But authorities continue to investigate hundreds of people in connection with the riot as they try to stave off possible violence next week.
In response to DOJ’s initial assertion, GOP Sen. Ben Sasse of Nebraska called on the American people Friday to pay attention to the dangers that the insurrectionists posed, noting that “rage-peddlers” are trying “to whitewash the attack on the Capitol, saying that a few bad apples got out of control.”
“These men weren’t drunks who got rowdy — they were terrorists attacking this country’s constitutionally-mandated transfer of power,” Sasse said in a statement. “They failed, but they came dangerously close to starting a bloody constitutional crisis. They must be prosecuted to the fullest extent of the law. The FBI is investigating widespread calls for violence across the country and every American has an obligation to lower the temperature.”
While Americans are still trying to come to terms with the terrifying attack on their democracy, hopes of quickly stamping out the coronavirus pandemic are fading as governors across the country struggle to get the vaccine to those who need it most, hamstrung by the absence of a national plan, an insufficient number of doses to meet the demand, and a lack of resources from the federal government to distribute it.
Biden outlined his own plan to accelerate distribution of the Covid-19 vaccines on Friday. Though his proposal was short on details, he said he would expand eligibility for those 65 and up to get vaccinated — a step the Trump administration also encouraged this week. He also said his administration would create more sites such as community vaccination centers and mobile vaccination clinics, expand the workforce of health care workers and offer more transparency to states about how many doses they will be receiving.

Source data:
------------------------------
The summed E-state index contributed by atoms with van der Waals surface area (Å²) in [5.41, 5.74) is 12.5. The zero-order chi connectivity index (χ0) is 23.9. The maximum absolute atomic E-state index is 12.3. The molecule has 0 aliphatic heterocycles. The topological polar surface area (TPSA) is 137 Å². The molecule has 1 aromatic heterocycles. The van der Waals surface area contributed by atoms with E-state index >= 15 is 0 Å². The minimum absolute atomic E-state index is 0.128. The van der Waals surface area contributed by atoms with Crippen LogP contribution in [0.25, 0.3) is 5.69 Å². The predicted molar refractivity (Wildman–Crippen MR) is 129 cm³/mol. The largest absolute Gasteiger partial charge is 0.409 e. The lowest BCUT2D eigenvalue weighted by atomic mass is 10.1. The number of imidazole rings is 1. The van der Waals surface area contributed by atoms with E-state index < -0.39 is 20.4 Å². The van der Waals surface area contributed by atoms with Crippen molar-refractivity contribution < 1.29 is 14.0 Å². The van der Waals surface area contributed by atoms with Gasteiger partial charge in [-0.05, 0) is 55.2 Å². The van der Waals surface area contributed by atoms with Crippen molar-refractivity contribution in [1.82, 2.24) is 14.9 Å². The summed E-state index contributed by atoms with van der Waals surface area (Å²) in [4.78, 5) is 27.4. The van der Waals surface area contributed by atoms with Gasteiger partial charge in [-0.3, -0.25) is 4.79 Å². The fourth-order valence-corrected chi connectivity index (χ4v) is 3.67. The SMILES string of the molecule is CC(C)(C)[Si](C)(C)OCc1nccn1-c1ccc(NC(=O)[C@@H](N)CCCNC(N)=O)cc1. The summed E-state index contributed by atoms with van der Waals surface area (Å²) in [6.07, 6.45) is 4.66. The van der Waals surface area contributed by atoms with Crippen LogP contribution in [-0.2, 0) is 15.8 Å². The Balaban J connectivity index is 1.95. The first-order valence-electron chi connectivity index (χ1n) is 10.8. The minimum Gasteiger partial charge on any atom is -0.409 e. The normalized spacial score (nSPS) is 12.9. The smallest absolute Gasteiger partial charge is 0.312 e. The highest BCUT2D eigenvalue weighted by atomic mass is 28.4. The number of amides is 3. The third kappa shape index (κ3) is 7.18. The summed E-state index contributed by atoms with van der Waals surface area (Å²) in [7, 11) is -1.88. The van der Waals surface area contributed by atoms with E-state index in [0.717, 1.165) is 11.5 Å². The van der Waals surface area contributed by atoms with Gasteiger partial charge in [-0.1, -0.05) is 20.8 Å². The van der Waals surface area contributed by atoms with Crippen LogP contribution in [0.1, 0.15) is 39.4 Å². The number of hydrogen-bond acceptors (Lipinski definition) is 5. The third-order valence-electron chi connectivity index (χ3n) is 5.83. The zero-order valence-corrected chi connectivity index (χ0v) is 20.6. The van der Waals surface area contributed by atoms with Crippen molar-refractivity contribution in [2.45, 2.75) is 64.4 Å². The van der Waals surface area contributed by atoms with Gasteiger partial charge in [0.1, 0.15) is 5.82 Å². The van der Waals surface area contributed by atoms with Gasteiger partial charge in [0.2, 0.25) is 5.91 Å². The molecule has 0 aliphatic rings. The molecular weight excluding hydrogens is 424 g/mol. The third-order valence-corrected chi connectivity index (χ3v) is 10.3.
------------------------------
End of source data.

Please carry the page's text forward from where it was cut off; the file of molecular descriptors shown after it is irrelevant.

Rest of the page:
But several governors said they were furious Friday after learning that the federal government has no reserve of additional Covid-19 vaccine doses to distribute — days after Trump administration officials announced with much fanfare that they planned to release a reserve of second doses to make more vaccine available to those 65 and older.
Washington Gov. Jay Inslee, a Democrat, said on Twitter that governors were told repeatedly by the Department of Health and Human Services that there was “a strategic reserve of vaccines, and this week, the American people were told it’d be released to increase supply of the vaccine.”
“It appears now that no reserve exists. The Trump administration must answer immediately for this deception,” Inslee tweeted.
During a news conference, Oregon Gov. Kate Brown — also a Democrat — said she was “shocked and appalled” that the Trump administration set an expectation earlier this week, knowing that they could not deliver on it.
“Their empty promises are literally playing with people’s lives,” Brown said. “While the Trump administration pulled the rug out from under us like a cruel joke, let me assure you that Oregon’s priorities, and my priorities have not changed. … I remain committed to vaccinating our seniors quickly. But this failure by the Trump administration will unfortunately cause a two-week delay in beginning vaccinations for seniors quickly.”
Minnesota Gov. Tim Walz, a Democrat, noted at a news conference that he has “been frustrated at times beyond belief” at the Trump administration during the course of the pandemic, but the revelation about the lack of a reserve is “so far beyond the pale” that it is “almost unimaginable,” he said.
“Where did they go?” he said of the doses that were to be held in reserve. “Who is going to be prosecuted for this?”
“I have 2.1 million of you in line, and they gave us 60,000 (vaccine doses),” Walz said Friday. “I can’t go and buy (vaccine doses) somewhere. I can’t beg them from somewhere. I can’t even have them shipped directly to me.”
“It’s a catastrophe — what they’ve done,” he said.
Health and Human Services Secretary Alex Azar — who submitted his resignation letter this week without mentioning the nearly 400,000 US Covid deaths — confirmed in an interview with NBC’s Lester Holt Friday that there is no “reserve stockpile” of doses available to send out.
“We now have enough confidence that our ongoing production will be quality and available to provide the second dose for people, so we’re not sitting on a reserve anymore,” Azar said. “We’ve made that available to the states to order.”
Pfizer has told CNN it has vaccine doses on hand to ship when they are requested by the federal government. “We are working around the clock to produce millions more each day,” the company said in a statement.